LANUS, Argentina (Reuters) - Daniel Scioli, the front-running candidate for the ruling party ticket in Argentina’s presidential election, has a new buzz word: “gradualismo”, or “gradual change”.
It is hardly a slogan to set the campaign trail ablaze ahead of the October 25 election. Instead it illustrates the tightrope act he needs to pull off as he tries to win the support of outgoing leftist President Cristina Fernandez’s loyalists while tapping a rich vein of undecided voters demanding change.
Argentina’s next president will inherit a broken economy by most standards: inflation running at 20-25 percent, low foreign reserves, a gaping fiscal deficit fuelled by hefty subsidies, negative real interest rates and a debt default.
Scioli, a 58-year-old former power boat champion who lost his right arm in a crash in 1989, is governor of Argentina’s most populous province, Buenos Aires.
A moderate within the broad Peronist movement that has ruled Argentina for all but eight years since the return of democracy in 1983, he is more pragmatic and pro-market than Fernandez and says policy changes are needed to get the economy moving.
But he says he will move carefully rather than the fast approach proposed by his main rival Mauricio Macri, the conservative mayor of Buenos Aires city.
“We believe in doing everything slowly so that the social effects aren’t too severe,” said Jorge Telerman, Scioli’s campaign spokesman.
Scioli’s first task is to win the ruling Front for Victory’s primary election in August and lock in its supporters, who could make up 30 percent of voters. Without that, his presidential bid is dead.
Scioli was vice president to Fernandez’s late husband and predecessor Nestor Kirchner from 2003 to 2007.
He is seen as the only figure inside Fernandez’s party with any hope of winning the election so they need each other, but they are not close. Government officials say relations have been strained by differences of policy and personality.
“If Scioli breaks from Cristina, he loses the primary,” said one presidency insider. “But without Scioli we are left with just 30 percent of the vote in the election, because we won’t gain the (independent) votes Scioli would bring.”
Although much more pro-business than Fernandez, Scioli has backed her government’s nationalization of energy company YPF and the national airline, Aerolineas Argentinas.
He needs to persuade Fernandez loyalists that he does not represent a dramatic lurch away from her populist policies.
“If Cristina endorses Scioli then I’ll vote for him. But if he distances himself from her then he’ll lose my vote,” said 27-year-old Adrian Ponce as he handed out fliers for a tarot card reader in Lanus, a working class district south of the capital Buenos Aires. “He’s got a tough path to walk.”
Like many low-income Argentines in Lanus’s shabby streets, Ponce’s family has received generous welfare payments from Fernandez’s government. He would vote for her again if the constitution allowed her to seek a third term.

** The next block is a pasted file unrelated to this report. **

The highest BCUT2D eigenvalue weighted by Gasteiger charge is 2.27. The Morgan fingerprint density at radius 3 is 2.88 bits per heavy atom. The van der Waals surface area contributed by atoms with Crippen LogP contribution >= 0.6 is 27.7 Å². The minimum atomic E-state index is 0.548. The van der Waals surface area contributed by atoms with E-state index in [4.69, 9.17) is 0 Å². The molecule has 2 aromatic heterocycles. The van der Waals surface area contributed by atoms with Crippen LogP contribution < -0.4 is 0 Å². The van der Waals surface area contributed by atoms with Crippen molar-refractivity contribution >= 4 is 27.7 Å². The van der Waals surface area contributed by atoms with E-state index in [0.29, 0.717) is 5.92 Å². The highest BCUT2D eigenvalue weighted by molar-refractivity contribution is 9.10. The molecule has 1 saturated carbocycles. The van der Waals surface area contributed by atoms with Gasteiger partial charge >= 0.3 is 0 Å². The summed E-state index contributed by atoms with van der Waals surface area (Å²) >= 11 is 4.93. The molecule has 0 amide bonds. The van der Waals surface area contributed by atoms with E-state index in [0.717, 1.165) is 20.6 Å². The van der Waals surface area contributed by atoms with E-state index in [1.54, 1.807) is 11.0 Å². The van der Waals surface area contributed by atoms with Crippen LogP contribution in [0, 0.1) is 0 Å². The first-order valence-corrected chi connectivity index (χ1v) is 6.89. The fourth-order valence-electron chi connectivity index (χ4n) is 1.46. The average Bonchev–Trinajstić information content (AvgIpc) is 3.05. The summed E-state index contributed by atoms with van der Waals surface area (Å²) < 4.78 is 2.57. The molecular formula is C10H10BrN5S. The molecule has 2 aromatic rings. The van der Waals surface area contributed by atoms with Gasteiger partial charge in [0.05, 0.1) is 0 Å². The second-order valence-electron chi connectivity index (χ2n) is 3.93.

If Scioli wins the primary, he will then try to persuade swing voters he will reduce heavy-handed state controls, lure more investment and haul down inflation.
It is shaping up to be a tight race. An April 13 poll by Ricardo Rouvier & Associates gave Scioli 26.2 percent support, with Macri on 23.3 percent and Sergio Massa, a former Fernandez ally who broke ranks in 2013, third with 17.5 percent.
Another recent poll put Scioli ahead of Macri by less than a percentage point, with Massa a distant third. Many voters are undecided.
“Scioli knows that he has to hunt votes outside the core nucleus of Fernandez supporters, because the militant vote alone won’t win an election,” said political analyst Ricardo Rouvier.
Kirchner and Fernandez both spent the fat of a commodities boom to bolster salaries, finance energy and transport subsidies and spur consumer demand. Commodities prices have since slumped, but spending has spiralled higher.
“Today it’s not possible to sustain consumer demand like before,” said Miguel Bein, an economic adviser to Scioli.
He said Scioli would attract investment to drive an economic recovery and would target knocking 5 percentage points off the inflation rate each year, putting it in single digits by the end of a first four-year term.
Export taxes on wheat and corn would be cut, Bein said, and perhaps also the huge 35 percent tax on soy shipments, which farmers in the grains powerhouse say kills profit.
“With soy, we will have to look at prices. Under no scenario will there be an aggressive cut,” said Bein, recognizing the importance of soy tax revenues for the Treasury’s coffers.
On negotiations with the hedge funds suing Argentina over unpaid debt, Scioli’s camp says he would negotiate a deal but not at any price.
“If the holdouts want 100 cents on the dollar then that is madness,” said campaign spokesman Telerman. “Argentina has to improve its relations with international markets, but in a rational way.”
If Scioli wins, Fernandez may retain clout in the ruling coalition, a scenario that worries some independent voters.
“I’m undecided between Scioli and Macri,” said Lanus store owner and Fernandez critic Jorge Medahuar. “Scioli is more in touch with reality than Cristina. But I see him being tied to her.”
Additional reporting by Maximilian Heath; Editing by Kieran Murray